2nd – France – Amir, J’ai cherché
One of the bookies’ favourites to win, France has had a turbulent time at Eurovision as of late.
Since 2012 they’ve not appeared higher than 22nd and in 2014 they came last. This year the look to fair far better with Amir’s popular song J’ai cherché. Russia remains the bookies’ favourite but France might stage an upset!
3rd – Australia – Dami Im, Sound of Silence
Australia’s participation remains controversial, perhaps even more so now that the invitation to the Contest wasn’t just a one-off.
I, for one, am happy at their inclusion and Dami brings one of this year’s stand out ballads to the table.
It’d be a surprise if she wins the competition but she is current second favourite to win although and might do enough to clinch it but we should expect her to come higher than Guy Sebastian’s very respectable fifth last year.
4th – Italy – Francesca Michielin, No Degree of Separation
Francesca’s No Degree of Separation isn’t currently tracking as one of the favourites but her social media klout helps her rank highly.
She doesn’t rank that highly for our key algorithm metrics, but picks up points on social and some lower level popularity metrics which has helped her leapfrog the competition with our social media analysis.
5th – Sweden – Frans, If I Were Sorry
Sweden’s Frans has one of the most popular songs based on our social media analysis and is currently outperforming even some of the other favourites in these metrics.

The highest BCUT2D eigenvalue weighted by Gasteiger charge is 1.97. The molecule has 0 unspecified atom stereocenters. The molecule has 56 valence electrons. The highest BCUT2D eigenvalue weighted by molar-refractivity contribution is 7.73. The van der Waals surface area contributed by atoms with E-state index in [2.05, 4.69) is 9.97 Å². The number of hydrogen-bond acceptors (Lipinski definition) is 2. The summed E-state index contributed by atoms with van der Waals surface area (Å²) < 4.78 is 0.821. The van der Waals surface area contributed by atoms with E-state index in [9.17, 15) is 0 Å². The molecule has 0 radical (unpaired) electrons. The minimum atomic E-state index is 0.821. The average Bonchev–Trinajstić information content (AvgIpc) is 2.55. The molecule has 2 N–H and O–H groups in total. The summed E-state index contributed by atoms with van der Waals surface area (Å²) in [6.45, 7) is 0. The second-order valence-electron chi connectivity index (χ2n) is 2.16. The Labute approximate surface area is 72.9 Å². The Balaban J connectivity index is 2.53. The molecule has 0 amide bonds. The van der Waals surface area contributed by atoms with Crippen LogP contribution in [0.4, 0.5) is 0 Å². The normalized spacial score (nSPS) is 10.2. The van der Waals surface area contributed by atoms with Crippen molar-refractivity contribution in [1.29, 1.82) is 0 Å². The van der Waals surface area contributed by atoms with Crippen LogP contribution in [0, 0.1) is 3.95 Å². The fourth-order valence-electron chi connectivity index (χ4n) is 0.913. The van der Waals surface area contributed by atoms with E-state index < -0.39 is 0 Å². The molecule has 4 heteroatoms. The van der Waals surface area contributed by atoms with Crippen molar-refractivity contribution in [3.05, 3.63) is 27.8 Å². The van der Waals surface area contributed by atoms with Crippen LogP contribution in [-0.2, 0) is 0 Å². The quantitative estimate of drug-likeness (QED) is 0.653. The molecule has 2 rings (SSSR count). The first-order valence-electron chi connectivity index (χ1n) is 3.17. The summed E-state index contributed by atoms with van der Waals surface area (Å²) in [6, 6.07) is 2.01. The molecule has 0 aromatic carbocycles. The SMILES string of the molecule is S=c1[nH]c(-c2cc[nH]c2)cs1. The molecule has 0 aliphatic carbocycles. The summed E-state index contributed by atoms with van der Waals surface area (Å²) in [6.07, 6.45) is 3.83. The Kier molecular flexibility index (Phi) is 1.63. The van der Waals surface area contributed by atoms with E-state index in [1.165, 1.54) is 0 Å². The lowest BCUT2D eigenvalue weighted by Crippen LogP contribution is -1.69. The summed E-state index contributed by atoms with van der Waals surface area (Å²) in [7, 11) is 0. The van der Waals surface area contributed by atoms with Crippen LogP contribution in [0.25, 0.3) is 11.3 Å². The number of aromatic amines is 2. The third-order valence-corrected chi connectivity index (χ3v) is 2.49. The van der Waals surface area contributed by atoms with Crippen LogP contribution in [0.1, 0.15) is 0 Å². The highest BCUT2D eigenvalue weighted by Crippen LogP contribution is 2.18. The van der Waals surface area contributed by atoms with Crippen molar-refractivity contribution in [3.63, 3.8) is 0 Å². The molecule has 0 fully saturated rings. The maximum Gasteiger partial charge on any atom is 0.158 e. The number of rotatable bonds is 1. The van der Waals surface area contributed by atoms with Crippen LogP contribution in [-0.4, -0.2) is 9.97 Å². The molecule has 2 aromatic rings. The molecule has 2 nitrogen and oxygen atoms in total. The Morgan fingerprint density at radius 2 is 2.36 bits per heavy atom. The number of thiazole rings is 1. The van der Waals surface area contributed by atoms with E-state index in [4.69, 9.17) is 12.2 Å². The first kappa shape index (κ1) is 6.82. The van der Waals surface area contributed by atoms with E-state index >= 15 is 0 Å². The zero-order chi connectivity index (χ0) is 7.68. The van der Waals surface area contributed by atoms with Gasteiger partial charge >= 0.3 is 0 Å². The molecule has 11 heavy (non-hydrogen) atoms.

We predict a top 5 finish (or at least top 10) for Sweden but it would be a surprise if they win.
Eurovision Predictions Caveat
The competition looks like it’s too close to call and France and Russia are neck and neck with Australia also in the mix.
However, there are many things that influence Eurovision and it’s important to also consider these before you put any bets on.
- Draw of performance: historically it’s difficult to win from the first half of the draw. Although Conchita Wurst and Mans Zelmerlow both won from being drawn 11th and 10th The ESC’s switch to planning the order of performances might well be having a positive effect on ensuring no song is forgotten about or overshadowed.
- Language: Serbia’s Marija Serifovic win in 2007 with Molitva was the last time a song won that wasn’t in English. Russia’s entry is in English and much has been made about France’s entry being partly in English (for a country with a council dedicated to the French language, this is a big thing).